Jack Valenti’s annual ShoWest report Tuesday on American box office trends is sure to leave Hollywood with the queasy feeling of a bleary-eyed tourist who barely survives a Las Vegas bender: Everyone is likely to be wondering, “How did I get here and why did I do this to myself?”
If there’s one lesson to be learned, it’s that there’s no quick fix to the long decline in admissions at the B.O.
U.S. box office admissions shrank by 4% last year to 1.57 billion. The competition for box office dollars is “a lacerating catalog of rivalries and marketplace antagonisms,” Valenti said: There are now 108 million homes with TVs, 98 million with VCR’s and 47 million with DVDs.
Every year, Hollywood searches for an answer to this growing problem, and the film business usually delivers one in the form of a revolutionary title that rockets out of nowhere and captivates a huge segment of the population. This year, it’s Mel Gibson’s “The Passion of the Christ”; in 2002, it was “My Big Fat Greek Wedding.”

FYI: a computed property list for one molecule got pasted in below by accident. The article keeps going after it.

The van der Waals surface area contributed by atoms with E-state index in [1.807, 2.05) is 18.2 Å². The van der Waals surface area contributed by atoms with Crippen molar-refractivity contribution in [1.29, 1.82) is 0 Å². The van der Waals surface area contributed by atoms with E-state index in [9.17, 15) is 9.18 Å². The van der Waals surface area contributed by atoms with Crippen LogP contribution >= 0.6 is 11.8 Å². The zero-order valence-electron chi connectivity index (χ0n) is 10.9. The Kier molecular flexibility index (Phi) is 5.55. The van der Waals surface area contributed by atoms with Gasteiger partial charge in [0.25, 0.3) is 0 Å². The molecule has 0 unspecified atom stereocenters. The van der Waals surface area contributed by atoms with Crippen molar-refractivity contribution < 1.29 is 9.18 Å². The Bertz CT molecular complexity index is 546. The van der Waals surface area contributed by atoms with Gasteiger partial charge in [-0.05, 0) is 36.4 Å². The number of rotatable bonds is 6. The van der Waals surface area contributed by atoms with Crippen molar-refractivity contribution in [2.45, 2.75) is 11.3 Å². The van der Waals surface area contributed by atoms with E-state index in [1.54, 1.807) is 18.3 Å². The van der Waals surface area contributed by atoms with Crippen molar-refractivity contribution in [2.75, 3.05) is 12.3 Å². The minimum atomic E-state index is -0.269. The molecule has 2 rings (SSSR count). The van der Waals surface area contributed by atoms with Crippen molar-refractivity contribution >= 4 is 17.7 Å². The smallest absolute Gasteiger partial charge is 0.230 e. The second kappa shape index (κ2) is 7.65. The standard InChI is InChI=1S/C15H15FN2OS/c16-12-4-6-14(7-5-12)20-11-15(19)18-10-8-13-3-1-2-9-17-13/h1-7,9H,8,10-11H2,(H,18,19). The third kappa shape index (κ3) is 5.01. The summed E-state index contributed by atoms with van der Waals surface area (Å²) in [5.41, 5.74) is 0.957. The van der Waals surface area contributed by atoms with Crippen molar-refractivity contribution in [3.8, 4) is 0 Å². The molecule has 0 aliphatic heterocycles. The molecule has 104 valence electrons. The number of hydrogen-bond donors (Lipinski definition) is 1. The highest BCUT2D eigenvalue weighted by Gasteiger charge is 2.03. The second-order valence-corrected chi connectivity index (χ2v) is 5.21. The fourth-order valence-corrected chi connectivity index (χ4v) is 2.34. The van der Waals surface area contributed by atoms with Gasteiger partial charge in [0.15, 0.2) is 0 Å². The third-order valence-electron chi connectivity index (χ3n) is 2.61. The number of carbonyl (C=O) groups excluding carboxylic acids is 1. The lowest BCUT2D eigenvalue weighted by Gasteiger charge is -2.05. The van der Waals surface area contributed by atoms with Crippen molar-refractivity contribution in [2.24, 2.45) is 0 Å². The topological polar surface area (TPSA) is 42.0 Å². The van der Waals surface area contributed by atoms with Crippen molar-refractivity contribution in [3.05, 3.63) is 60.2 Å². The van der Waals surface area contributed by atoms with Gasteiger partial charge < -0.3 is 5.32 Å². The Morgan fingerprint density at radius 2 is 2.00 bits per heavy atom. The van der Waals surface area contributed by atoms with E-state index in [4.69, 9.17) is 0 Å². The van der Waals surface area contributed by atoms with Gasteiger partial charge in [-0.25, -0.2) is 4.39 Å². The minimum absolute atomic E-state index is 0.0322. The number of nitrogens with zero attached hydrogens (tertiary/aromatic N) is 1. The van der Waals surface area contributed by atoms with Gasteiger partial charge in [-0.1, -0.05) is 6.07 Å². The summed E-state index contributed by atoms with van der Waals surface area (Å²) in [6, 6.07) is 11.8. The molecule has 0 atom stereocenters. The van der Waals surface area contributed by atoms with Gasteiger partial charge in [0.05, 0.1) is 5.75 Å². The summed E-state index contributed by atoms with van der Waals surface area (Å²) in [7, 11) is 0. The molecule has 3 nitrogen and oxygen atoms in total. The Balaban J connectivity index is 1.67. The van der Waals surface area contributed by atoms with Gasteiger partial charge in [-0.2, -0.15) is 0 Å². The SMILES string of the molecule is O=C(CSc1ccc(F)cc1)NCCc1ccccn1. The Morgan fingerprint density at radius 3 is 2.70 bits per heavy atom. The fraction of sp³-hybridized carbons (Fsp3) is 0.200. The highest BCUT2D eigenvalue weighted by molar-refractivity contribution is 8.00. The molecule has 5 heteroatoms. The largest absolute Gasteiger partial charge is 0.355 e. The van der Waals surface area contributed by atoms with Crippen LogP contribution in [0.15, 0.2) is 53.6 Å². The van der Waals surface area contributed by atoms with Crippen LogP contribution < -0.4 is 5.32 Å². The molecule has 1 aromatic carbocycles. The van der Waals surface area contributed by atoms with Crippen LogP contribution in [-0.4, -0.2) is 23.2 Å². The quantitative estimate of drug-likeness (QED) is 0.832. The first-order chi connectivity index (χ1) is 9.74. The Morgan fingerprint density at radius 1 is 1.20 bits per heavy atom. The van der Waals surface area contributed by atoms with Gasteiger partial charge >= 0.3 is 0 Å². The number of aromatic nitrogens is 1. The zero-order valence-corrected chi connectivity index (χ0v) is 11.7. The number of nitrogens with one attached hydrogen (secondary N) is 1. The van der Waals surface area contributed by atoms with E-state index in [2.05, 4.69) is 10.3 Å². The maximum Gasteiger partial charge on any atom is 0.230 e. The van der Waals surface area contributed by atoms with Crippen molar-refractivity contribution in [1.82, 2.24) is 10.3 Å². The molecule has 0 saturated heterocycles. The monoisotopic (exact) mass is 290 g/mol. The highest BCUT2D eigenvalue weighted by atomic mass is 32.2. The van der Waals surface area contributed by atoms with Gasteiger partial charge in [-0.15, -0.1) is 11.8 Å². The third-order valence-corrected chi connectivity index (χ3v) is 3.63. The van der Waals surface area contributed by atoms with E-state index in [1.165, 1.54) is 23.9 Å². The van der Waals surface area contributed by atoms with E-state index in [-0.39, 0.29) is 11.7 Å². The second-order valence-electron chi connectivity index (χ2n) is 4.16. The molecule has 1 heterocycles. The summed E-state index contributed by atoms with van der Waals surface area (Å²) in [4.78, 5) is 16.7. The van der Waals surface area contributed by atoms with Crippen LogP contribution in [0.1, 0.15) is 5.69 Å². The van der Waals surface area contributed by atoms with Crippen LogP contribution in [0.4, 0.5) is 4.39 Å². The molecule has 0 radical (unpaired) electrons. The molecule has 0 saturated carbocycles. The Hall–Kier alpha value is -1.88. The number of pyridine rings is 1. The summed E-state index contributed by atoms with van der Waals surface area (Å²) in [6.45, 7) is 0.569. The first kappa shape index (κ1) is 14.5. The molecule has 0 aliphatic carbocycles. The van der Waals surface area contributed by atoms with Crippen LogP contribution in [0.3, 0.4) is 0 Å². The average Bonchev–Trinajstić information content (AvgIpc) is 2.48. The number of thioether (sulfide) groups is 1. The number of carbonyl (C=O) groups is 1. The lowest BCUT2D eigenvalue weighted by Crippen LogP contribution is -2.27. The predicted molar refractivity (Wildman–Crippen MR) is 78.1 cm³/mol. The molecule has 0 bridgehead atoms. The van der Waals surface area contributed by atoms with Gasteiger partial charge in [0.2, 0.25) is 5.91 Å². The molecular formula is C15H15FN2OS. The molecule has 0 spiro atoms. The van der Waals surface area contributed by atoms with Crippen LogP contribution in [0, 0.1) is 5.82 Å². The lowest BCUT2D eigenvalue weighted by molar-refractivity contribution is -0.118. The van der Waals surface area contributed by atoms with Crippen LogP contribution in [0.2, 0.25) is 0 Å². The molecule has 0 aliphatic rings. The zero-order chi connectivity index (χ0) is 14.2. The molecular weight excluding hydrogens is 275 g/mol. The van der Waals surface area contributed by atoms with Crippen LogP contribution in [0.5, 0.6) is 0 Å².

But both these titles were independently financed and distributed — a fact that shouldn’t sit well with the studios.
Hollywood has an unfortunate tendency to try to solve a problem by spending more money. Last year, the studios responded to shrinking admissions, as they have for years, with bigger, more spectacular tentpoles and splashier marketing campaigns. The combined cost of producing and marketing a studio film in 2003 rose by 15% to $102.8 million. It’s a worrisome trend, and Valenti urged studios to exercise greater fiscal discipline.
If there’s any lesson to be learned from “Greek Wedding” and “Passion,” however, it’s that studios don’t need huge production and marketing expenditures to woo audiences. Word of mouth is a commodity driven by originality, by giving auds something different — not more expensive versions of old formulas.
Hollywood wants an easy solution, but no film can single-handedly inspire a box office turnaround. “Wedding,” “Passion” and “The Blair Witch Project” were all phenomenons that were based on personal visions, with no development hell and no mega-marketing. The only lesson is an age-old one: If you make movies people want to see, they’ll come.